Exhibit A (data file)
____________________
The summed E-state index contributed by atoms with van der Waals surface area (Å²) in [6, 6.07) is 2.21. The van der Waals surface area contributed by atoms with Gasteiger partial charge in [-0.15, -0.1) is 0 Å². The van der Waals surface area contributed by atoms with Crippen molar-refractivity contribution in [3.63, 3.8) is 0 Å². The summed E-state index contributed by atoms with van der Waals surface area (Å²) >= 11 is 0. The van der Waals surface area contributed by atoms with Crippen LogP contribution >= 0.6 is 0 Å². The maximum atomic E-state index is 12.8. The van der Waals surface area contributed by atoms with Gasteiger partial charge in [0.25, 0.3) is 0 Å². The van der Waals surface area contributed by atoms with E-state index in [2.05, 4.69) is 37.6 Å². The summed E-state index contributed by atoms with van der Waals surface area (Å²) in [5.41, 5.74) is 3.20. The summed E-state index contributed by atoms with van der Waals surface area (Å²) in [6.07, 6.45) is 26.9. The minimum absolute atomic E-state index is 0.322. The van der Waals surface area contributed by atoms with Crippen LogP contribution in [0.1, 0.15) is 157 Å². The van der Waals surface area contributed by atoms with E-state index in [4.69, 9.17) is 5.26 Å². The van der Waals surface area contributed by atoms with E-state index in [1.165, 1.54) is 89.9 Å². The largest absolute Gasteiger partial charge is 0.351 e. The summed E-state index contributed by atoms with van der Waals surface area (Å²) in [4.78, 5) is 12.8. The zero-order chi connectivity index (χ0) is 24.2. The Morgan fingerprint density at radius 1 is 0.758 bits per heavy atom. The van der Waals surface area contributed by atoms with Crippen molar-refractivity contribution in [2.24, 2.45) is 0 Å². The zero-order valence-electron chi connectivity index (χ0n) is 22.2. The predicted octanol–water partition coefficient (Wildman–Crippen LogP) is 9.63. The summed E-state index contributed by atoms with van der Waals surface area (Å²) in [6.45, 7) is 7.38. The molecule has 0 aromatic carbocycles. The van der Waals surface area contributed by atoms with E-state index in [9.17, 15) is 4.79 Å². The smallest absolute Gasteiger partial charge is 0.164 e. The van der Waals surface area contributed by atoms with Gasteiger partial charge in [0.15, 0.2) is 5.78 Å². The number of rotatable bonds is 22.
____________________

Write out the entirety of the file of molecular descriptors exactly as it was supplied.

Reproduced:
The summed E-state index contributed by atoms with van der Waals surface area (Å²) in [6, 6.07) is 2.21. The van der Waals surface area contributed by atoms with Gasteiger partial charge in [-0.15, -0.1) is 0 Å². The van der Waals surface area contributed by atoms with Crippen molar-refractivity contribution in [3.63, 3.8) is 0 Å². The summed E-state index contributed by atoms with van der Waals surface area (Å²) >= 11 is 0. The van der Waals surface area contributed by atoms with Crippen LogP contribution >= 0.6 is 0 Å². The maximum atomic E-state index is 12.8. The van der Waals surface area contributed by atoms with Gasteiger partial charge in [0.25, 0.3) is 0 Å². The van der Waals surface area contributed by atoms with E-state index in [2.05, 4.69) is 37.6 Å². The summed E-state index contributed by atoms with van der Waals surface area (Å²) in [5.41, 5.74) is 3.20. The summed E-state index contributed by atoms with van der Waals surface area (Å²) in [6.07, 6.45) is 26.9. The minimum absolute atomic E-state index is 0.322. The van der Waals surface area contributed by atoms with Crippen LogP contribution in [0.1, 0.15) is 157 Å². The van der Waals surface area contributed by atoms with E-state index in [4.69, 9.17) is 5.26 Å². The van der Waals surface area contributed by atoms with E-state index in [1.165, 1.54) is 89.9 Å². The largest absolute Gasteiger partial charge is 0.351 e. The summed E-state index contributed by atoms with van der Waals surface area (Å²) in [4.78, 5) is 12.8. The zero-order chi connectivity index (χ0) is 24.2. The Morgan fingerprint density at radius 1 is 0.758 bits per heavy atom. The van der Waals surface area contributed by atoms with Crippen molar-refractivity contribution in [2.24, 2.45) is 0 Å². The zero-order valence-electron chi connectivity index (χ0n) is 22.2. The predicted octanol–water partition coefficient (Wildman–Crippen LogP) is 9.63. The summed E-state index contributed by atoms with van der Waals surface area (Å²) in [6.45, 7) is 7.38. The molecule has 0 aromatic carbocycles. The van der Waals surface area contributed by atoms with E-state index in [9.17, 15) is 4.79 Å². The smallest absolute Gasteiger partial charge is 0.164 e. The van der Waals surface area contributed by atoms with Gasteiger partial charge in [0.15, 0.2) is 5.78 Å². The number of rotatable bonds is 22.